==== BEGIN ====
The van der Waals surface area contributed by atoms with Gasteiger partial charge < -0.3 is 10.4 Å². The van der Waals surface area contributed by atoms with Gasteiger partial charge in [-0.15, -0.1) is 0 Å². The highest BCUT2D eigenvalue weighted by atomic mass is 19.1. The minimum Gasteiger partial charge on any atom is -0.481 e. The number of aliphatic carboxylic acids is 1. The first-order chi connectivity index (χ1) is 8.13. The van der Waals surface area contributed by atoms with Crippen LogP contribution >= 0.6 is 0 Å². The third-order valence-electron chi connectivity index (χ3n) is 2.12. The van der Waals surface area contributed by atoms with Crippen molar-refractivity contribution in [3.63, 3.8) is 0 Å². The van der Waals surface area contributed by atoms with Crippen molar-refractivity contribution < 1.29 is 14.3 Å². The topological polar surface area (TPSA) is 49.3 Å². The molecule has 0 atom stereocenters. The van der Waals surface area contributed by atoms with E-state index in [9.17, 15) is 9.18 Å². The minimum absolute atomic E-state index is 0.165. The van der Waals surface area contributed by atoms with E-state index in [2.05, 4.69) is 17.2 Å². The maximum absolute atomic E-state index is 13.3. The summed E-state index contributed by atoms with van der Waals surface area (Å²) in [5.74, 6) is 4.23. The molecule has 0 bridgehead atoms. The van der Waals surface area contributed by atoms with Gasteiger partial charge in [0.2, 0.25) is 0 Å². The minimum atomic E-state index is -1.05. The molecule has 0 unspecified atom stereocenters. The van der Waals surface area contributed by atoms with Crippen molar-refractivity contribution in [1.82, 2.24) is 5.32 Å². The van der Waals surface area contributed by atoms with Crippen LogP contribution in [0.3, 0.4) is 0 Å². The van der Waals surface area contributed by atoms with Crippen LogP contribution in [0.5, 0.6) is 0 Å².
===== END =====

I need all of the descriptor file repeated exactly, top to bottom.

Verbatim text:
The van der Waals surface area contributed by atoms with Gasteiger partial charge < -0.3 is 10.4 Å². The van der Waals surface area contributed by atoms with Gasteiger partial charge in [-0.15, -0.1) is 0 Å². The highest BCUT2D eigenvalue weighted by atomic mass is 19.1. The minimum Gasteiger partial charge on any atom is -0.481 e. The number of aliphatic carboxylic acids is 1. The first-order chi connectivity index (χ1) is 8.13. The van der Waals surface area contributed by atoms with Crippen LogP contribution >= 0.6 is 0 Å². The third-order valence-electron chi connectivity index (χ3n) is 2.12. The van der Waals surface area contributed by atoms with Crippen molar-refractivity contribution in [3.63, 3.8) is 0 Å². The van der Waals surface area contributed by atoms with Crippen molar-refractivity contribution < 1.29 is 14.3 Å². The topological polar surface area (TPSA) is 49.3 Å². The molecule has 0 atom stereocenters. The van der Waals surface area contributed by atoms with E-state index in [9.17, 15) is 9.18 Å². The minimum absolute atomic E-state index is 0.165. The van der Waals surface area contributed by atoms with E-state index in [2.05, 4.69) is 17.2 Å². The maximum absolute atomic E-state index is 13.3. The summed E-state index contributed by atoms with van der Waals surface area (Å²) in [5.74, 6) is 4.23. The molecule has 0 bridgehead atoms. The van der Waals surface area contributed by atoms with Gasteiger partial charge in [0.2, 0.25) is 0 Å². The minimum atomic E-state index is -1.05. The molecule has 0 unspecified atom stereocenters. The van der Waals surface area contributed by atoms with Crippen molar-refractivity contribution in [1.82, 2.24) is 5.32 Å². The van der Waals surface area contributed by atoms with Crippen LogP contribution in [0.3, 0.4) is 0 Å². The van der Waals surface area contributed by atoms with Crippen LogP contribution in [0.5, 0.6) is 0 Å².